By Terry Flanagan

Options Provides Cloud

“I’ve looked at clouds from both sides now,” Joni Mitchell famously sang in 1969. More than four decades later, the financial-services industry is discovering how much more there is to know about clouds.

The cloud-computing business has been expanding by almost 25% per year and will reach $16.7 billion this year, according to 451 Research. Drivers of growth include platform-agnostic IaaS (Information as a Service) as well as demand for cloud-based storage.

The cloud is a service-, rather than asset-centric business, according to Ken Barnes, principal and senior vice president of corporate development at Options and formerly a co-location and platform-service executive at NYSE Euronext.

Options, which has offices in London, New York, Hong Kong, and Singapore, offers its PIPE Private Financial Cloud to hedge funds, prop-trading firms, exchanges, banks and market makers.

Barnes said in derivatives, cloud is broken into functional components; markets have been using SaaS for years, for example with the Bloomberg terminal. At the other end of the spectrum, PaaS is still a ways out on the adoption curve.  But the other IaaS – infrastructure – is becoming more entrenched as an operational model across the financial sector.

About nine out of 10 new hedge funds use cloud computing, Barnes said, citing for example Napier Park Global Capital’s recent selection of Options as an infrastructure provider.

In terms of how cloud providers use layered network-security, IDS (intrusion detection systems) and IPS (intrusion protection systems) are typically deployed against malicious traffic in tandem with firewalls and antivirus platforms, Barnes explained. Together, IDS and IPS correlate and implement algorithms to review patterns, trigger alerts, and initiate operational responses. With deep visibility into network activity, IDS is also used to help bolster security policies within an organization – identifying and documenting exiting threats and to discourage or block any insider attacks.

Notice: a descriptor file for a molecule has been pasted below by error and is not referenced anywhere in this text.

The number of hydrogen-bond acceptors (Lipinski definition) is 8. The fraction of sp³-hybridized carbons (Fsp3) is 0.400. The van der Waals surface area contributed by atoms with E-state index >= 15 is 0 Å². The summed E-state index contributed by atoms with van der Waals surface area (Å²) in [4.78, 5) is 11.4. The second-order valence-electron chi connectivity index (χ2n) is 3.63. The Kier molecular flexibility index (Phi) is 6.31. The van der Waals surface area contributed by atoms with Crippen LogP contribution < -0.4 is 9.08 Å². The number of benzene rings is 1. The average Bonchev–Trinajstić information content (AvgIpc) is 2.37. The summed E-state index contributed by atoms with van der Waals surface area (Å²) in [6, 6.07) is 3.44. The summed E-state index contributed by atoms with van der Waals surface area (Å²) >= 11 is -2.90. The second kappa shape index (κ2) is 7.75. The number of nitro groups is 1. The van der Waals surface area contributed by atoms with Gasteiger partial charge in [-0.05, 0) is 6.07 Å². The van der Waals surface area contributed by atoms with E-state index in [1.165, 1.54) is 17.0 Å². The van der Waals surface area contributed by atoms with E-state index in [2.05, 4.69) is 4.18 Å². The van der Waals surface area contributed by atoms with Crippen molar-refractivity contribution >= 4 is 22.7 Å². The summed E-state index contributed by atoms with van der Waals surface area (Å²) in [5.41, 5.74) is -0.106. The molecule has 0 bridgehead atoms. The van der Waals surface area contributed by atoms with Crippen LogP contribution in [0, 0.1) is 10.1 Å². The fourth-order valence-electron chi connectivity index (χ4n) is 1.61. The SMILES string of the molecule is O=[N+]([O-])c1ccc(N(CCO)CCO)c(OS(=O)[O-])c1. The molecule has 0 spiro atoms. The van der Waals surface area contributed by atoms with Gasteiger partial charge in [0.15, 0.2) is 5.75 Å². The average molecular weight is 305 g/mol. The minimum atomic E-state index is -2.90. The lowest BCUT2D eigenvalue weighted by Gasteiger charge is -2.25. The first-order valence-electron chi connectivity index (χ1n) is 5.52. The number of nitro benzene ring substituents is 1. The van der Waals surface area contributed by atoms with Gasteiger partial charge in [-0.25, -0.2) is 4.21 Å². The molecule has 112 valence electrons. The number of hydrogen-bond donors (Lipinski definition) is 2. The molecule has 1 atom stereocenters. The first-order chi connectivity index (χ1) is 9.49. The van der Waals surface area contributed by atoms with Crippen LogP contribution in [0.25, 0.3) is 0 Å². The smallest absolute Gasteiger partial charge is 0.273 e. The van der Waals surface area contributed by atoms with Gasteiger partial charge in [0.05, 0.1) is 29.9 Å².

Another part of the security fabric protecting the digital assets of Options and their clients including data in flight and at rest on the storage platform is unifying each component of the security stack in a single authentication and authorization platform. Barnes said unifying customer and user management with the same scrutiny and demanding standards across platforms, geographies and services helps a full-service cloud provider manage the life cycle of the customer, so every administrative change is implemented simultaneously.

While cloud industry accreditation is voluntary, going through the rigor of the Statement on Standards for Attestation Engagement No. 16 program is critical, according to Barnes. “It forces you to assess the current state of your security architecture, the level of availability you’re engineered to deliver, and the maturity of your operational processes.”

On the subject of SSAE 16, the controls to be audited are specified by the vendor, and agreed upon by the auditor, so they don’t connote comparison between vendors, according to Gartner Research. It is relevant for compliance with Sarbanes-Oxley and similar regulation, but that accreditation should not be mistaken in marketing collateral to be universally assurant of controls and credibility. Barnes agreed, explaining the importance of a SOC 3 report being made publicly available on the webtrust.org website for customer scrutiny.

About the name: Options the cloud company is not named for the derivative product, rather it was chosen as the firm’s name to imply flexibility when the firm was founded in 1993. Cloud as a defining term is going to fade, Forrester Research said. A blog quoted Sam Johnston, director of Cloud and IT services at Equinix: “Anyone with ‘cloud’ in their company or product names will scramble to rebrand.” Also, “there will also be a merciful fading out of the clunky-sounding ‘as a service’ monikers, which will go the way of the dodo.”

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